DOWNTOWN — Activist Ja'Mal Green is facing felony charges for allegedly hitting and attempting to disarm an officer at a protest, but witnesses say he didn't do those things — and they think video and photos back them up.
Green, an activist, helped organize and lead an anti-police-brutality protest that saw hundreds of people march through the Taste of Chicago and then along Michigan Avenue on July 9. He was arrested during the protest and charged with aggravated battery of an officer, aggravated battery in a public place, attempting to disarm an officer and resisting or obstructing an officer.
Supporters have set up a petition asking prosecutors to drop the charges against Green, stating that officials are using the charges to "silence the movement." More than 400 people have signed the petition online.
Police declined to comment, deferring to the State's Attorney's Office.
Sally Daly, a spokeswoman for the State's Attorney's Office, said in an email: "We put all of the facts and evidence regarding these charges on the record in the bond hearing and we stick by those facts, which included a picture of Green taken by a Chicago Tribune photographer which shows contact between Green and a police official,"
Activist Ja'Mal Green sits in a police van. [Courtesy Charles Fogarty]
Several of the charges against Green stem from an incident that happened at the exit of the Taste of Chicago, when Green was gathering activists before leading them along Michigan Avenue.
Green was standing on a barricade at the exit of the Taste when an officer told him to get down, prosecutors said earlier this week. The officer pulled Green down. Green told the officer he would "beat his a--," prosecutors said, and began swinging his arms, hitting an officer.
Witnesses told DNAinfo Chicago they did not see Green hit an officer, identified as George Devereaux, the Area Central chief of patrol. Green's defense attorney, Jon Erickson, said video shows this.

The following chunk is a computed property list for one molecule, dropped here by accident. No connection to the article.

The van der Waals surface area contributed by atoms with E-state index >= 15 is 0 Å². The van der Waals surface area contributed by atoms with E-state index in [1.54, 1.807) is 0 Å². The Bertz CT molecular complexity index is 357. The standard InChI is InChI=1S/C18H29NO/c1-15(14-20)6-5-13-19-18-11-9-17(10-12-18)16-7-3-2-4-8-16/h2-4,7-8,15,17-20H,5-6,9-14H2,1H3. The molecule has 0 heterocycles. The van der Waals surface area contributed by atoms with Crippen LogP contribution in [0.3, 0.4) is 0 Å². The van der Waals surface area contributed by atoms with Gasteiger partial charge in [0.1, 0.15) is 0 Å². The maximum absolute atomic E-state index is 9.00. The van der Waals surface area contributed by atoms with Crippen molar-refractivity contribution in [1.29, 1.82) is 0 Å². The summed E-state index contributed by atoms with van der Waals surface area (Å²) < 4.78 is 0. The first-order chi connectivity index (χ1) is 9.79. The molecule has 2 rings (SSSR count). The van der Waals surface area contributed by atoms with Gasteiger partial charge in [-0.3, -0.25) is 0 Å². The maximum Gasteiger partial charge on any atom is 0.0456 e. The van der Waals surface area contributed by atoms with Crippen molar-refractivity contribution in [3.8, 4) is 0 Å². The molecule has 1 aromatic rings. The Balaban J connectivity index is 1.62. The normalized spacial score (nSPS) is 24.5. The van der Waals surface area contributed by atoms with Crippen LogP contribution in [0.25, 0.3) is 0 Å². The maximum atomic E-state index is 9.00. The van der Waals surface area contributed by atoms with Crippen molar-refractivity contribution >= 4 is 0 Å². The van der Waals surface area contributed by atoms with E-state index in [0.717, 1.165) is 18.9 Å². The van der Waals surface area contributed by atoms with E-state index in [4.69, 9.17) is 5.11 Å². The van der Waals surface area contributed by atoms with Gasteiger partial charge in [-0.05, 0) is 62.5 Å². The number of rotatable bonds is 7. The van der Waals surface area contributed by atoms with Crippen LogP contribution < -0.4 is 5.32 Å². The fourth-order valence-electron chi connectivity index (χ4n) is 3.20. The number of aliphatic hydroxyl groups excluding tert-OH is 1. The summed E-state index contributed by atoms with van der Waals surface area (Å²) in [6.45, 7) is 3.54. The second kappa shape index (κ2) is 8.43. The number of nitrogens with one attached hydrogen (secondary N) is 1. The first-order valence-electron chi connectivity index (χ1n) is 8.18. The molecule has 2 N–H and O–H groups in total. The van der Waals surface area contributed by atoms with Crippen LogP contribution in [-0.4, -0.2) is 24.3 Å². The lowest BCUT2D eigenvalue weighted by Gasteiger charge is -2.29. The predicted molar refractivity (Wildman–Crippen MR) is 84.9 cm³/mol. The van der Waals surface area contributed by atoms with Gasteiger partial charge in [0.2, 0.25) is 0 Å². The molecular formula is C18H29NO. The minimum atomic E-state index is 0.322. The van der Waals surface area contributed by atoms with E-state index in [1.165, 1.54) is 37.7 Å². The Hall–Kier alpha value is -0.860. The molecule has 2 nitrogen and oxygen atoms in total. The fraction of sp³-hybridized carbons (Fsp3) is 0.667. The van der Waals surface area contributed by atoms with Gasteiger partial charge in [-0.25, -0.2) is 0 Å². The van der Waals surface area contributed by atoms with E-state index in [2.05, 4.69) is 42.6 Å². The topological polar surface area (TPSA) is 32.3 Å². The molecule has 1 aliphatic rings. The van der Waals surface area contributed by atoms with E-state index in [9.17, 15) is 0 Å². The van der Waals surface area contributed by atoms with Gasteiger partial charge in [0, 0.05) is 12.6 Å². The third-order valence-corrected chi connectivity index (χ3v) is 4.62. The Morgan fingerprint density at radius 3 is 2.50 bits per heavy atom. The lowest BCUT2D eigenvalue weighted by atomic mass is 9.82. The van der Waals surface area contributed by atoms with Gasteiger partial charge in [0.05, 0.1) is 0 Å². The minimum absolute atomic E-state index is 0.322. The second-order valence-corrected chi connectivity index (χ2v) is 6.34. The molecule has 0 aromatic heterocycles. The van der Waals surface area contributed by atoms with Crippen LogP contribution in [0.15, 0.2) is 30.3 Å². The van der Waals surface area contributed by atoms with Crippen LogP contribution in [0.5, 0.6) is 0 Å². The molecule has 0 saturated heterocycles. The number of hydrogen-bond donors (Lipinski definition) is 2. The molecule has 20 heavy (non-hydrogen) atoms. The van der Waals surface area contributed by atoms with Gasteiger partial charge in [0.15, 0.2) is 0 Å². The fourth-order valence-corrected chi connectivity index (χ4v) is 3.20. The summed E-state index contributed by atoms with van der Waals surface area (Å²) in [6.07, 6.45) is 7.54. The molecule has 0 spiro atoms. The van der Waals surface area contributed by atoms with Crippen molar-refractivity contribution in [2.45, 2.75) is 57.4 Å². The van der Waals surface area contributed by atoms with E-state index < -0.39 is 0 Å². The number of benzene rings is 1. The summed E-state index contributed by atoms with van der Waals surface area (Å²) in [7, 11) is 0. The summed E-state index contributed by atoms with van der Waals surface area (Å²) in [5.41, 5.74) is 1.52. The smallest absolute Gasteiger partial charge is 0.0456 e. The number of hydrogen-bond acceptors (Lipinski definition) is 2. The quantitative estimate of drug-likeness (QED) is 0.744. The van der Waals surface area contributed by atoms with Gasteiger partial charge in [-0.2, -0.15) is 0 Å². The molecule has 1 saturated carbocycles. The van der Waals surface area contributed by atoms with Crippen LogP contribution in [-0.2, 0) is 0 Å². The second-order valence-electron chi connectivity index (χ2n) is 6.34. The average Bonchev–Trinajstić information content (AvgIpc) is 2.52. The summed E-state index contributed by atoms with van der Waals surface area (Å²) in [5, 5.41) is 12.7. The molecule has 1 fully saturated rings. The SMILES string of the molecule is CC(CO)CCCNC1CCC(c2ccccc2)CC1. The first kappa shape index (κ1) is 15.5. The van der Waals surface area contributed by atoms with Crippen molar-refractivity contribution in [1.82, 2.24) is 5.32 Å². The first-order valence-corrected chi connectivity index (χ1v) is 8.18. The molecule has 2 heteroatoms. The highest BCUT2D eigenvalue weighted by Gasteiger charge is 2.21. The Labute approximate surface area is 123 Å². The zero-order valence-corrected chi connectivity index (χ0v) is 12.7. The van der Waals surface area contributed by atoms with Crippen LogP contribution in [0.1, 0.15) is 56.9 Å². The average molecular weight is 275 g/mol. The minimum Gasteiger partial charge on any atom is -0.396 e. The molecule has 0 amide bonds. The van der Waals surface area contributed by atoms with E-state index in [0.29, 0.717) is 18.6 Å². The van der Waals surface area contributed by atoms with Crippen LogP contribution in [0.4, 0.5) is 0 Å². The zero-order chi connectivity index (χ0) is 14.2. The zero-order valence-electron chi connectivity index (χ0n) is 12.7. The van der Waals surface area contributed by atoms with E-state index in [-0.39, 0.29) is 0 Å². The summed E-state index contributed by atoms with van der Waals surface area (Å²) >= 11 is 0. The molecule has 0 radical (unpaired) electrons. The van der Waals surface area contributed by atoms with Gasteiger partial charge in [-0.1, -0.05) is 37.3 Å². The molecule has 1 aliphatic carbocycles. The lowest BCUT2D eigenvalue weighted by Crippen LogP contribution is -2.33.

DNAinfo Chicago obtained video of the incident from Charles Fogarty, a photographer who was visiting Chicago and went to the protest to take photos and video:
The video appears to have been taken around 6 p.m.
Prosecutors said a Tribune photograph shows Green hitting Devereaux, but an activist who witnessed the incident said the photo shows Green moving after "falling down because he was yanked down." The activist asked to remain anonymous because he is concerned about police retaliation.
“I didn’t see any physical things,” the activist said. “Maybe there was like some minor, incidental contact, but certainly no one was trying to get physical or aggressive, Ja’Mal or Devereaux or any of the other officers.”
The activist said the protest had been "even-keel" and the protesters "very compliant," though things became more tense after Green was pulled down.
Erickson, Green's attorney, said Tribune photographs do not show Green hitting an officer, despite what prosecutors said on Monday.
“Again, those photos do not depict what State offered in court,” Erickson said after looking at a video showing several Tribune photos of the incident. “The photos show the officer reaching toward Ja’Mal while he’s up there. The officer reached up and pulled Ja’Mal off the fence.
“The photos do not show Ja’Mal punching the officer in the shoulder with his right hand as claimed by the prosecutor and police.”
After Green was pulled from the barricade, officers and activists swarmed around him. "Let him go! Let him go!" some members of the protest chanted.